Miller,

Mowrer, Ruch, and Miller, Am. J. Physiol. 114, 423 (1936).

Mowrer,

Mowrer, Ruch, and Miller, Am. J. Physiol. 114, 423 (1936).

Park, G. E.

G. E. Park and R. S. Park, Arch. Ophthalmol. (New York) 23, 1216 (1940).
[Crossref]

Park, R. S.

G. E. Park and R. S. Park, Arch. Ophthalmol. (New York) 23, 1216 (1940).
[Crossref]

Ratliff,

Ratliff, F.

F. Ratliff, J. Exptl. Psychol. 43, 163 (1952).
[Crossref]

L. A. Riggs and F. Ratliff, Science 114, 17 (1951).
[Crossref] [PubMed]

F. Ratliff and L. A. Riggs, J. Exptl. Psychol. 40687 (1950).
[Crossref]

Riggs,

Riggs, L. A.

L. A. Riggs and F. Ratliff, Science 114, 17 (1951).
[Crossref] [PubMed]

F. Ratliff and L. A. Riggs, J. Exptl. Psychol. 40687 (1950).
[Crossref]

Ruch,

Mowrer, Ruch, and Miller, Am. J. Physiol. 114, 423 (1936).

Scholl, E.

E. Scholl, Deut. Arch. klin. Med. 140, 79 (1922).

Stultz, K. F.

G. C. Higgins and K. F. Stultz, J. Opt. Soc. Am. 42, 872 (1952).

Thomson, L. C.

H. Hartridge and L. C. Thomson, Brit. J. Ophthalmol. 32, 581 (1948).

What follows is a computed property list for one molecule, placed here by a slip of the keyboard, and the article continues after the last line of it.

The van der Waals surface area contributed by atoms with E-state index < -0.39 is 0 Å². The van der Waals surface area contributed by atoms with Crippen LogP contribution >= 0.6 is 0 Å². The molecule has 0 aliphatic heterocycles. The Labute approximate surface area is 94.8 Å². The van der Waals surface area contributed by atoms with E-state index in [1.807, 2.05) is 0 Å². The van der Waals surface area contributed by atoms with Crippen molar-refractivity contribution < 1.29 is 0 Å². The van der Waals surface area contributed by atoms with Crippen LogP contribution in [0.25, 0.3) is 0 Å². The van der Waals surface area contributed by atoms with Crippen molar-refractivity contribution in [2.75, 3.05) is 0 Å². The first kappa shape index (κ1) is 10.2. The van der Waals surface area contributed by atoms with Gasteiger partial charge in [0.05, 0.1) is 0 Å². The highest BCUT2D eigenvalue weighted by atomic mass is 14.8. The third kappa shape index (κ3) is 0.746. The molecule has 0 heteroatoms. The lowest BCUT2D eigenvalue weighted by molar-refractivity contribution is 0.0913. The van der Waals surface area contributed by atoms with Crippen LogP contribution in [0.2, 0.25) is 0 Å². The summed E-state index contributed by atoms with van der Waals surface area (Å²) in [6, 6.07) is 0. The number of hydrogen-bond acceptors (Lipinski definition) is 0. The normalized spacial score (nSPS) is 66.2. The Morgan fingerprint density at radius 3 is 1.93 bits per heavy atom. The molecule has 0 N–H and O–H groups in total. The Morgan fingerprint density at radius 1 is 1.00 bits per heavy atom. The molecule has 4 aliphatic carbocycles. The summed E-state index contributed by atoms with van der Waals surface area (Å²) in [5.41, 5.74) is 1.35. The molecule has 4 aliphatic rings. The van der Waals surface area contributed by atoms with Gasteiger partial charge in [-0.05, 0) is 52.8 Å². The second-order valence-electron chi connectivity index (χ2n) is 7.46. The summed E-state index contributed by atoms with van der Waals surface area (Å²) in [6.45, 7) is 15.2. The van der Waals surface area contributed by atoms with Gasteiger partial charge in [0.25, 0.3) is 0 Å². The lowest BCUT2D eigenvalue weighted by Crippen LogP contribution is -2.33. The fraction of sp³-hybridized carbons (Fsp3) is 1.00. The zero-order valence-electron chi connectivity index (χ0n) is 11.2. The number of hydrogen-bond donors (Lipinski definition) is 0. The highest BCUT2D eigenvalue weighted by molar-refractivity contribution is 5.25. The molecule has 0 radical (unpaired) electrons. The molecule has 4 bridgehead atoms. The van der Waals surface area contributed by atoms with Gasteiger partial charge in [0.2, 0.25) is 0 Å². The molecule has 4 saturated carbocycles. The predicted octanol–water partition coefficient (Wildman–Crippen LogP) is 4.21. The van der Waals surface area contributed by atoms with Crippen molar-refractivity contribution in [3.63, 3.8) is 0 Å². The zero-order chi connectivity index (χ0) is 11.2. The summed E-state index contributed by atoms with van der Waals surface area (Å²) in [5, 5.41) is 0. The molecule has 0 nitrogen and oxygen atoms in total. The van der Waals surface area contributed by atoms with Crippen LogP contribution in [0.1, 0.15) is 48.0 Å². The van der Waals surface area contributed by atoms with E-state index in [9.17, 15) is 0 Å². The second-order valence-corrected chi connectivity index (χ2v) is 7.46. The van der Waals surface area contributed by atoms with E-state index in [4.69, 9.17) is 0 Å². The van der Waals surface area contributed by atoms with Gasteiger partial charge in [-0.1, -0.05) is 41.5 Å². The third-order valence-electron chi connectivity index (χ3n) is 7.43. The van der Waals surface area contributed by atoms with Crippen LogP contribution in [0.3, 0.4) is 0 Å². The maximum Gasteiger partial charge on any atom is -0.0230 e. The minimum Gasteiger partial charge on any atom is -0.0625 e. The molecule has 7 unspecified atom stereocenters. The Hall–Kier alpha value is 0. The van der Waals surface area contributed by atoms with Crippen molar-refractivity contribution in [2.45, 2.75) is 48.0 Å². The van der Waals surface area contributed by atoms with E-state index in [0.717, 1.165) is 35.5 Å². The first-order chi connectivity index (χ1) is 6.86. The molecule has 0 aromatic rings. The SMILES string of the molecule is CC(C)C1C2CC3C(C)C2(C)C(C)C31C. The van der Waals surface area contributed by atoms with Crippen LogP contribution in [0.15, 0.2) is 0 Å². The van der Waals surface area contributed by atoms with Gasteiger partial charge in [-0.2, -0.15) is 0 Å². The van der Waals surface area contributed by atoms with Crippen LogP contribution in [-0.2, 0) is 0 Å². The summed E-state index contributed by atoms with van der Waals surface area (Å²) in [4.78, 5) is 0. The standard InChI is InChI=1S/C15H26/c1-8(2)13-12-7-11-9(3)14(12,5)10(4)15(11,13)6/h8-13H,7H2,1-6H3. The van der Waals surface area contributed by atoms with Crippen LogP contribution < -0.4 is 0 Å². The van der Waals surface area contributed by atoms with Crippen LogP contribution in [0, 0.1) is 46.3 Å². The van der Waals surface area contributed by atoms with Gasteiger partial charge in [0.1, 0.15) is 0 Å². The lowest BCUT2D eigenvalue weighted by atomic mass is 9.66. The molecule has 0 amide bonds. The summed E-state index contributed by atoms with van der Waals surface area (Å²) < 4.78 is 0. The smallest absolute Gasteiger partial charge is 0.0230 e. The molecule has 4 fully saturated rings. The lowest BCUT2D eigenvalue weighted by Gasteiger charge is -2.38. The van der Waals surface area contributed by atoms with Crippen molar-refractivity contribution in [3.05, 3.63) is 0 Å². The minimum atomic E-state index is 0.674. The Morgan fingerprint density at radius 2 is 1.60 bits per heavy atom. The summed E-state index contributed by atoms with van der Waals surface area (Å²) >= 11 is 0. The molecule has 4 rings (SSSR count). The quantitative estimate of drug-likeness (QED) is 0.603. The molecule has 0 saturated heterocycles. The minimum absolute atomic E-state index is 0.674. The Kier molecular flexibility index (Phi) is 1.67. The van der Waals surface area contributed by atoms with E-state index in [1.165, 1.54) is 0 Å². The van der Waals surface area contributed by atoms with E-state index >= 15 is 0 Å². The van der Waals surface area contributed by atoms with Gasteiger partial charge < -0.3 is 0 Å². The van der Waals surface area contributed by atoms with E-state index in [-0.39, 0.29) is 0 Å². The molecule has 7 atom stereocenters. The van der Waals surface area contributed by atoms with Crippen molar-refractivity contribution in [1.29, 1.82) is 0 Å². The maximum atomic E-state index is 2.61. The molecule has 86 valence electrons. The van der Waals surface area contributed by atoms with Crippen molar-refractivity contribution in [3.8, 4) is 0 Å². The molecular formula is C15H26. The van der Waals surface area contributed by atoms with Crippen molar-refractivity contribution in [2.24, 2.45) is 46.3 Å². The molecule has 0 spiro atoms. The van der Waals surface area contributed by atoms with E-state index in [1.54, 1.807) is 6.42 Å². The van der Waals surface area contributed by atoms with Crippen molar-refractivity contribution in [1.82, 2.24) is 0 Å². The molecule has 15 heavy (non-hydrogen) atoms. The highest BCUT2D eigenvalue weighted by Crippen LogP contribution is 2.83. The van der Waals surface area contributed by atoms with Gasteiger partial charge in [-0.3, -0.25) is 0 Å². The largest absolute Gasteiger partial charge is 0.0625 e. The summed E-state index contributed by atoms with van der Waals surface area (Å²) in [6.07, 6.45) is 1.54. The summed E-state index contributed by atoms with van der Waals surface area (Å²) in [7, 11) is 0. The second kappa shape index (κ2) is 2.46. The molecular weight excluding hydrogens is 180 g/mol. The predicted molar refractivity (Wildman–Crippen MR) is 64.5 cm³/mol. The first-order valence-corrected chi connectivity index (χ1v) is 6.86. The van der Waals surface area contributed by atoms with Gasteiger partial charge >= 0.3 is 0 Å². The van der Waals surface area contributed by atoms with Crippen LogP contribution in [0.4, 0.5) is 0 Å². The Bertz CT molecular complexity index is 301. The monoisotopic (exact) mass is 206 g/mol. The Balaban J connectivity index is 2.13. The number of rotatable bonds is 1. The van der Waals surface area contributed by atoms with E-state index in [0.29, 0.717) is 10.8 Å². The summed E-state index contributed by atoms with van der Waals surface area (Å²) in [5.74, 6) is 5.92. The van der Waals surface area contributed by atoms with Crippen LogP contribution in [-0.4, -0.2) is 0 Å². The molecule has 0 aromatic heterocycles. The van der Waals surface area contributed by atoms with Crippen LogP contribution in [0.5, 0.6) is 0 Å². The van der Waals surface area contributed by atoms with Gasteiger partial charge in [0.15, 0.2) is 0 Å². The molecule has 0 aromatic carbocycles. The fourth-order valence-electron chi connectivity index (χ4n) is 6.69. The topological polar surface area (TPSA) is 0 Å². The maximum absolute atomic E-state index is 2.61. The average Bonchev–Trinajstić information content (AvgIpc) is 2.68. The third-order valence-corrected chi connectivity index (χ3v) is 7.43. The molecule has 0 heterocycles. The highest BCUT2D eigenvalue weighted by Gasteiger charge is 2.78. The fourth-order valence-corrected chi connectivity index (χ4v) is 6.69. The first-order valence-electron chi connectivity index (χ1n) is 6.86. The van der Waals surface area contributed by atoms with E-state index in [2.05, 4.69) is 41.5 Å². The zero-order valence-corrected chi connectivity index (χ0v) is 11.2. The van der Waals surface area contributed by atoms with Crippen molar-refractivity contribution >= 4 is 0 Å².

[Crossref]

Wellman,

Hoffman, Wellman, and Carmichael, J. Exptl. Psychol. 24, 40 (1939).
[Crossref]

Wright, W. D.

M. P. Lord and W. D. Wright, Reps. Progr. in Phys. 13, 1 (1950).
[Crossref]

Am. J. Physiol. (1)

Mowrer, Ruch, and Miller, Am. J. Physiol. 114, 423 (1936).

Arch. Ophthalmol. (Chicago) (1)

F. H. Adler and F. Fliegelman, Arch. Ophthalmol. (Chicago) 12, 475 (1934).
[Crossref]

Arch. Ophthalmol. (New York) (1)

G. E. Park and R. S. Park, Arch. Ophthalmol. (New York) 23, 1216 (1940).
[Crossref]

Brit. J. Ophthalmol. (1)

H. Hartridge and L. C. Thomson, Brit. J. Ophthalmol. 32, 581 (1948).
[Crossref]

Deut. Arch. klin. Med. (1)

E. Scholl, Deut. Arch. klin. Med. 140, 79 (1922).

J. Exptl. Psychol. (3)

F. Ratliff and L. A. Riggs, J. Exptl. Psychol. 40687 (1950).
[Crossref]

F. Ratliff, J. Exptl. Psychol. 43, 163 (1952).
[Crossref]

Hoffman, Wellman, and Carmichael, J. Exptl. Psychol. 24, 40 (1939).
[Crossref]

J. Opt. Soc. Am. (2)

Riggs, Ratliff, Cornsweet, and Cornsweet, J. Opt. Soc. Am. 43, 495 (1953).
[Crossref] [PubMed]

G. C. Higgins and K. F. Stultz, J. Opt. Soc. Am. 42, 872 (1952).

J. Physiol. (London) (2)

H. B. Barlow, J. Physiol. (London) 116, 290 (1952).

R. W. Ditchburn and B. L. Ginsborg, J. Physiol. (London) 119, 1 (1953).

Nature (1)

R. W. Ditchburn and B. L. Ginsborg, Nature 170, 36 (1952).
[Crossref] [PubMed]

Optica Acta (1)

Arnulf, Dupuy, and Flamant, Optica Acta, Special Issue, 13 (May, 1951).

Psychol. Rev. Monogr. Suppl (1)

C. N. McAllister, Psychol. Rev. Monogr. Suppl 7, No. 1, 17 (1905).

Reps. Progr. in Phys. (1)

M. P. Lord and W. D. Wright, Reps. Progr. in Phys. 13, 1 (1950).
[Crossref]

Science (1)

L. A. Riggs and F. Ratliff, Science 114, 17 (1951).